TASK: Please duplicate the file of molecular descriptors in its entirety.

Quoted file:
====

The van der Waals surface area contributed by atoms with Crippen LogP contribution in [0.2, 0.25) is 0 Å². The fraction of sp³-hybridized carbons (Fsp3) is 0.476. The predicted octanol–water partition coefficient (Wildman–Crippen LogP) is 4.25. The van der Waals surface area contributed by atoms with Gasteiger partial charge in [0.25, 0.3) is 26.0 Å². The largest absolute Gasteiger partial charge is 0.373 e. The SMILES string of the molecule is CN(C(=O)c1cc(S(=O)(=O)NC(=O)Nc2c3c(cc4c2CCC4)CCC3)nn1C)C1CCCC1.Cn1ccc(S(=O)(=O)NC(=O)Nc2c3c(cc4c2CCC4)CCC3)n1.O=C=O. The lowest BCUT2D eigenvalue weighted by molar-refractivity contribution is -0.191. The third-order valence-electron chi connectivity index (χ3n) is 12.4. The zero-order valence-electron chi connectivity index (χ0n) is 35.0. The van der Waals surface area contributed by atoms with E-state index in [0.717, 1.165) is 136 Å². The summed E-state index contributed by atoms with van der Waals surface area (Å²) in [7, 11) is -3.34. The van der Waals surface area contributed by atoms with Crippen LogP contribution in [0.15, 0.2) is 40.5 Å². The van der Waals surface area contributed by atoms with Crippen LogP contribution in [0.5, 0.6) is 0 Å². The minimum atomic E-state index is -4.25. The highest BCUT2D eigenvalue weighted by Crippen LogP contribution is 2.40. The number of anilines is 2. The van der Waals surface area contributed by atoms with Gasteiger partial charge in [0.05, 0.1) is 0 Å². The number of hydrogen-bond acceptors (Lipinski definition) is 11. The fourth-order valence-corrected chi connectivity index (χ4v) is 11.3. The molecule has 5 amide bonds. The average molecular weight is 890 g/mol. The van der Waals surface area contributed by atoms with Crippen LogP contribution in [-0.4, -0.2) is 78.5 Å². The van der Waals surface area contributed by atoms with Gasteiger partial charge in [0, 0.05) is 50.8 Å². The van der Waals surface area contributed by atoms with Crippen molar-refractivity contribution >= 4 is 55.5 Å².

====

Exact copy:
The van der Waals surface area contributed by atoms with Crippen LogP contribution in [0.2, 0.25) is 0 Å². The fraction of sp³-hybridized carbons (Fsp3) is 0.476. The predicted octanol–water partition coefficient (Wildman–Crippen LogP) is 4.25. The van der Waals surface area contributed by atoms with Gasteiger partial charge in [0.25, 0.3) is 26.0 Å². The largest absolute Gasteiger partial charge is 0.373 e. The SMILES string of the molecule is CN(C(=O)c1cc(S(=O)(=O)NC(=O)Nc2c3c(cc4c2CCC4)CCC3)nn1C)C1CCCC1.Cn1ccc(S(=O)(=O)NC(=O)Nc2c3c(cc4c2CCC4)CCC3)n1.O=C=O. The lowest BCUT2D eigenvalue weighted by molar-refractivity contribution is -0.191. The third-order valence-electron chi connectivity index (χ3n) is 12.4. The zero-order valence-electron chi connectivity index (χ0n) is 35.0. The van der Waals surface area contributed by atoms with E-state index in [0.717, 1.165) is 136 Å². The summed E-state index contributed by atoms with van der Waals surface area (Å²) in [7, 11) is -3.34. The van der Waals surface area contributed by atoms with Crippen LogP contribution in [0.15, 0.2) is 40.5 Å². The van der Waals surface area contributed by atoms with Crippen LogP contribution in [0.5, 0.6) is 0 Å². The minimum atomic E-state index is -4.25. The highest BCUT2D eigenvalue weighted by Crippen LogP contribution is 2.40. The number of anilines is 2. The van der Waals surface area contributed by atoms with Gasteiger partial charge in [0.05, 0.1) is 0 Å². The number of hydrogen-bond acceptors (Lipinski definition) is 11. The fourth-order valence-corrected chi connectivity index (χ4v) is 11.3. The molecule has 5 amide bonds. The average molecular weight is 890 g/mol. The van der Waals surface area contributed by atoms with Crippen LogP contribution in [-0.4, -0.2) is 78.5 Å². The van der Waals surface area contributed by atoms with Gasteiger partial charge in [0, 0.05) is 50.8 Å². The van der Waals surface area contributed by atoms with Crippen molar-refractivity contribution >= 4 is 55.5 Å².